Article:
9. Now move the timeline cursor toward where new node. Notice how the position of the PiP is moves toward the in-between keyframe position and meets it when the timeline location and the in-between keyframe location (horizontal red line) meet.
      What you are defining by changing the gray line is the progression from the Start position to the End position. When the gray line crosses a horizontal red line, the PiP "hits" a defined keyframe.
    10. Add another node to the gray line by clicking somewhere else.
      Move the node so the gray line "rides" the red horizontal line (make the gray line flat at that point).
      Scrub the timeline cursor through.
      Notice how the clip "holds" at the keyframe position where the gray line is "riding" the red horizontal line.
    11. Now, add another node to the gray line, between the two points on the red horizontal line, and drag it so it under the red horizontal line.
      Scrub through. You should see the PiP progress to the first keyframe position, then back-track a bit, then move back to the first keyframe position, then continue to the End position.
      Hopefully this is making some sense now...
    12. Okay, last thing...
      Click in the PiP preview to add another PiP keyframe.
      Notice how another red horizontal line appears in the Motion Keyframe graph?
      The old End position has now become another in-between keyframe, and the position you added the new keyframe is now the new End position.
    13. The first red horizontal line that was there has now moved! This is because when you added another keyframe, the overall length of the motion path changed. So the position of the lines (remember it's relative from start at bottom to end at the top) has changed too.
    14. Move the nodes on the gray line so the line crosses the red lines at the desired time in the clip.

    As you can see, Motion Keyframe is quite tedious because it isn't time-based like the other keyframers.

    Thus, the best strategy is to define all your keyframes ("hit" points) first, then go into Motion Keyframe and adjust the gray progression line so PiP "hits" the keyframe locations at the right times.

    Have fun, and don't let your head explode.


    • #3
      Very good!
      However I think that this sticky must go to the Edius Neo category as well...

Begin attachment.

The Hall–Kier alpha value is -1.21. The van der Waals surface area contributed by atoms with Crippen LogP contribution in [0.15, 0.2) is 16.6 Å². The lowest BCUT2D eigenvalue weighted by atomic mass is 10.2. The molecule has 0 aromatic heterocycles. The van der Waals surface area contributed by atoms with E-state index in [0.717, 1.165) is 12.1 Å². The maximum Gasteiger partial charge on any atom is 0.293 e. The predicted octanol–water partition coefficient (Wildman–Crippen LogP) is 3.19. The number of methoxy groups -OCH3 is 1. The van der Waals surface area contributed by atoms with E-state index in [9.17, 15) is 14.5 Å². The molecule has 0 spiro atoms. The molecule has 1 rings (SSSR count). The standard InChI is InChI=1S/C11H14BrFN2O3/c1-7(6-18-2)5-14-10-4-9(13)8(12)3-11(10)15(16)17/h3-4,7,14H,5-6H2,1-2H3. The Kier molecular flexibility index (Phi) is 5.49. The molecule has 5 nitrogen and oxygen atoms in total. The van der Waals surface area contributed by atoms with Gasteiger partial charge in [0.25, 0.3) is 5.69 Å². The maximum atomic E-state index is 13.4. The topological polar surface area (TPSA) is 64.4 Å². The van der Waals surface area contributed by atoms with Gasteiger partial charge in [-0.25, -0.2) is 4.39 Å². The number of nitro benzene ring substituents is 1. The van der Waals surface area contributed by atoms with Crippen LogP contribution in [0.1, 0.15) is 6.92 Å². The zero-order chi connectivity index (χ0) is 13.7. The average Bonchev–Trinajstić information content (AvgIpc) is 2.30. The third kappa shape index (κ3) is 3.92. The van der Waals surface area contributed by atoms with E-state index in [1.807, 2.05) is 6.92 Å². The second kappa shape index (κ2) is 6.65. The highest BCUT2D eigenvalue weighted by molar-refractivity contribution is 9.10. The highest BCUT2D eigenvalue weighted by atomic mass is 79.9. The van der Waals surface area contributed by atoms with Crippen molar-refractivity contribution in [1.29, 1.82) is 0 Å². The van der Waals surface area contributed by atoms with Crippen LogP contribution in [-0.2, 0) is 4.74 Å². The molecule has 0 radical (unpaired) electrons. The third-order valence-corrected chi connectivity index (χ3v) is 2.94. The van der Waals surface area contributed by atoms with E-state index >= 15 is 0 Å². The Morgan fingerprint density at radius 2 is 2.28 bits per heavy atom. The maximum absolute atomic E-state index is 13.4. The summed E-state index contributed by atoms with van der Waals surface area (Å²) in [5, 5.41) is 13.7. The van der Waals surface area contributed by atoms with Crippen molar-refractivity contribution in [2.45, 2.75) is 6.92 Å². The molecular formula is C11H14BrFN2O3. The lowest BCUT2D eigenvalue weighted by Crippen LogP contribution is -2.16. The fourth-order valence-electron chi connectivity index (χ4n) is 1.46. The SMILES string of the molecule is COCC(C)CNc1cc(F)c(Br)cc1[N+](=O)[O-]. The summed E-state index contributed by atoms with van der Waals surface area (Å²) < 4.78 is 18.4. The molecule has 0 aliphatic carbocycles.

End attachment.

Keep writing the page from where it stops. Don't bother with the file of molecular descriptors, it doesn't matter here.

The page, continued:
In Edius Neo this is the only solution for keyframes...
      Aristotelis Bafaloukos
      Systems Engineer, Video Editor, 3D Artist
      BEng (Hons), MSc, MBCS



      • #4
        This thread applies to all 2d PnP keyers.

        It originates from the good-ole days of RexEdit. (I think Brandon is reaching (wisely) for the newbies)
        Rusty Rogers | Films
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        An inglorious peace is better than a dishonorable war.
        Twain - "Glances at History" 1906


        • #5
          I copied the thread over to the Neo section too. :)


          • #6
            2d Pip

            Nicely explained Brandon.

            If I remember rightly this is also how it was done in Let's Edit, with which I always found it very simple and quick to do some good PIP effects.
            Roger D


            • #7
              You're absolutely correct Roger. Aside from some very minor changes, 2D PiP has been the same from RexEdit, through StormEdit, Let's EDIT, and right into today's EDIUS.


              • #8
                Layout Tool

                Hi Brandon,
                Would'nt it be better to use the layout tool with key frames so you have the keyer track available for other usefull things? I have found the layout tool to be awsome. Depending on how you use it you wind up getting a lot more real time play back.



                • #9
                  I think you will find that Brandon's post pre-dates EDIUS v5, which added keyframes to the layout tool.


                  • #10
                    Kenneally is correct...
                    So is Dan. However, there are a few things in 2D PIP that Layout cannot currently do, like edge and shadow. That said, however, if you can do it in Layout, do it in Layout - it's more efficient.


                    • #11
                      They managed to carry that over from Rex days, but could do RexRT explode effects, or Photo Album


                      • #12
                        Can you explain by pictures or video because it easy :)

                        or if there a video in youtube

                        Thank you for the Explanation

                        I really appreciate it
                        (: Hi